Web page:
Low Cholesterol Linked with Cognitive Skills

Published Online: Friday, April 1, 2005

Oftentimes overlooked, low cholesterol levels have their own risks. For example, these levels are connected with poorer performance on cognitive measures, according to a study reported in Psychosomatic Medicine, January/February 2005. The study involved data from 789 men and 1105 women participating in the original cohort of the Framingham Heart Study. The purpose was to examine the relationship between total cholesterol and cognitive performance.

The study's findings indicated that the participants in the lowest cholesterol group (<200 units) did worse on tests of similarities, word fluency, and attention/concentration, compared with the patients in the higher cholesterol group. The researchers found that patients in the lowest cholesterol group were 49% more prone than were the participants in the highest cholesterol group (240-380) to perform poorly, and 80% more likely to perform very poorly.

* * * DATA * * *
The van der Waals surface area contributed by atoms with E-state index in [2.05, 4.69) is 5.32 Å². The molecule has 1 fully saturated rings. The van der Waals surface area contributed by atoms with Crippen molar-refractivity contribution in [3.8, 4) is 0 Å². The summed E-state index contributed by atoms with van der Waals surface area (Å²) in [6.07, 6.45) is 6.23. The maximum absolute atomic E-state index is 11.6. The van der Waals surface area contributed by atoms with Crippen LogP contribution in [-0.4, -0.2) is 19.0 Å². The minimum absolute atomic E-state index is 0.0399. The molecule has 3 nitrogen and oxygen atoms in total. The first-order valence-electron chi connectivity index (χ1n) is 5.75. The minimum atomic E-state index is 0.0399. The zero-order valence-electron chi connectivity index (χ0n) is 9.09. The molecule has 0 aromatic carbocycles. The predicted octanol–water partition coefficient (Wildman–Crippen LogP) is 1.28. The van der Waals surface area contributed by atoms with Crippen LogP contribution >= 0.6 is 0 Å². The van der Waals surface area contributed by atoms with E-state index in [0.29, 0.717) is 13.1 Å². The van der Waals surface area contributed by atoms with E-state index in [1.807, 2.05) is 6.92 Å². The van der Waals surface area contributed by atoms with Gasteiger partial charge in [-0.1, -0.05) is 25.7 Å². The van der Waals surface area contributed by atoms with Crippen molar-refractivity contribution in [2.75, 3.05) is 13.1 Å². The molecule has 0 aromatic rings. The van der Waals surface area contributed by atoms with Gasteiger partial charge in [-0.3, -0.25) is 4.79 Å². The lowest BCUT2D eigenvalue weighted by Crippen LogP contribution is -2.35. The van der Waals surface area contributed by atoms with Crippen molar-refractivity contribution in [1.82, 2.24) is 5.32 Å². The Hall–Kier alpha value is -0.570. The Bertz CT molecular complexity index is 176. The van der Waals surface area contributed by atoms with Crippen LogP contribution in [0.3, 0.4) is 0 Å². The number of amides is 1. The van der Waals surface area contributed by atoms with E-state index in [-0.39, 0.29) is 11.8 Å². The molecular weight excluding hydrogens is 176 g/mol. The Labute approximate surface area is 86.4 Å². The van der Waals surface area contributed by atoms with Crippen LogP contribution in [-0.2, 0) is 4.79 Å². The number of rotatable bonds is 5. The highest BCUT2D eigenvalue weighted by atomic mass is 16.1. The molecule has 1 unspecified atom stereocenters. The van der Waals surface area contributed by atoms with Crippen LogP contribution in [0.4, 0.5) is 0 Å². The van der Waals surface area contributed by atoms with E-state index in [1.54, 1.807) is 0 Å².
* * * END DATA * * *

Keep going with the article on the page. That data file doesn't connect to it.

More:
Latest Articles
Skipping a flu shot may put patients at greater risk for flu-related pneumonia.
This weekly video program highlights the latest in pharmacy news, product news, and more.
Mylan has launched a generic version of Teva Pharmaceuticals’ Adderall in 5 mg, 7.5 mg, 10 mg, 12.5 mg, 20 mg, and 30 mg doses.
The FDA has approved Boehringer Ingelheim’s oral direct thrombin inhibitor dabigatran etexilate mesylate (Pradaxa) for the prophylaxis of deep vein thrombosis and pulmonary embolism in patients who have had hip replacement surgery.
Latest Issues